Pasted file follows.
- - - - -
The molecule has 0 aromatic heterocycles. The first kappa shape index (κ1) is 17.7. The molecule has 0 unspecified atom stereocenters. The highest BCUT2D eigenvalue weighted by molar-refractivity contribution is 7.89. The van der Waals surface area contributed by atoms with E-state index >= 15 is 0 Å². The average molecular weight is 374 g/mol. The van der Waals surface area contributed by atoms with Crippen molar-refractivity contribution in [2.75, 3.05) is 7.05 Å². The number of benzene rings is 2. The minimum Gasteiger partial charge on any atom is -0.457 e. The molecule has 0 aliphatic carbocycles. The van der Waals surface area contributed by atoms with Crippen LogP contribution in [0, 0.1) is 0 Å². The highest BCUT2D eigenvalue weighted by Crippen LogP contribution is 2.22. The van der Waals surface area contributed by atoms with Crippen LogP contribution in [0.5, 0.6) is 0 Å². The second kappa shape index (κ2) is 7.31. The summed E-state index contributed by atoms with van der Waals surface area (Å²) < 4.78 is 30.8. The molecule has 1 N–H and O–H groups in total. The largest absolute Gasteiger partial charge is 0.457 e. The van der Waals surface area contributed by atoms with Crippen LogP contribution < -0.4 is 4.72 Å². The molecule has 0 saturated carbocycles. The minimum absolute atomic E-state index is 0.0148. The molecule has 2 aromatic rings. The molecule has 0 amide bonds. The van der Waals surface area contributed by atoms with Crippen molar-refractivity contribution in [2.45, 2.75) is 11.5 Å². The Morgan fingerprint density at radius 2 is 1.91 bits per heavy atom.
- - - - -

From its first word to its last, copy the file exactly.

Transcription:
The molecule has 0 aromatic heterocycles. The first kappa shape index (κ1) is 17.7. The molecule has 0 unspecified atom stereocenters. The highest BCUT2D eigenvalue weighted by molar-refractivity contribution is 7.89. The van der Waals surface area contributed by atoms with E-state index >= 15 is 0 Å². The average molecular weight is 374 g/mol. The van der Waals surface area contributed by atoms with Crippen molar-refractivity contribution in [2.75, 3.05) is 7.05 Å². The number of benzene rings is 2. The minimum Gasteiger partial charge on any atom is -0.457 e. The molecule has 0 aliphatic carbocycles. The van der Waals surface area contributed by atoms with Crippen LogP contribution in [0, 0.1) is 0 Å². The highest BCUT2D eigenvalue weighted by Crippen LogP contribution is 2.22. The van der Waals surface area contributed by atoms with Crippen LogP contribution in [0.5, 0.6) is 0 Å². The second kappa shape index (κ2) is 7.31. The summed E-state index contributed by atoms with van der Waals surface area (Å²) < 4.78 is 30.8. The molecule has 1 N–H and O–H groups in total. The largest absolute Gasteiger partial charge is 0.457 e. The van der Waals surface area contributed by atoms with Crippen LogP contribution < -0.4 is 4.72 Å². The molecule has 0 saturated carbocycles. The minimum absolute atomic E-state index is 0.0148. The molecule has 2 aromatic rings. The molecule has 0 amide bonds. The van der Waals surface area contributed by atoms with Crippen molar-refractivity contribution in [2.45, 2.75) is 11.5 Å². The Morgan fingerprint density at radius 2 is 1.91 bits per heavy atom.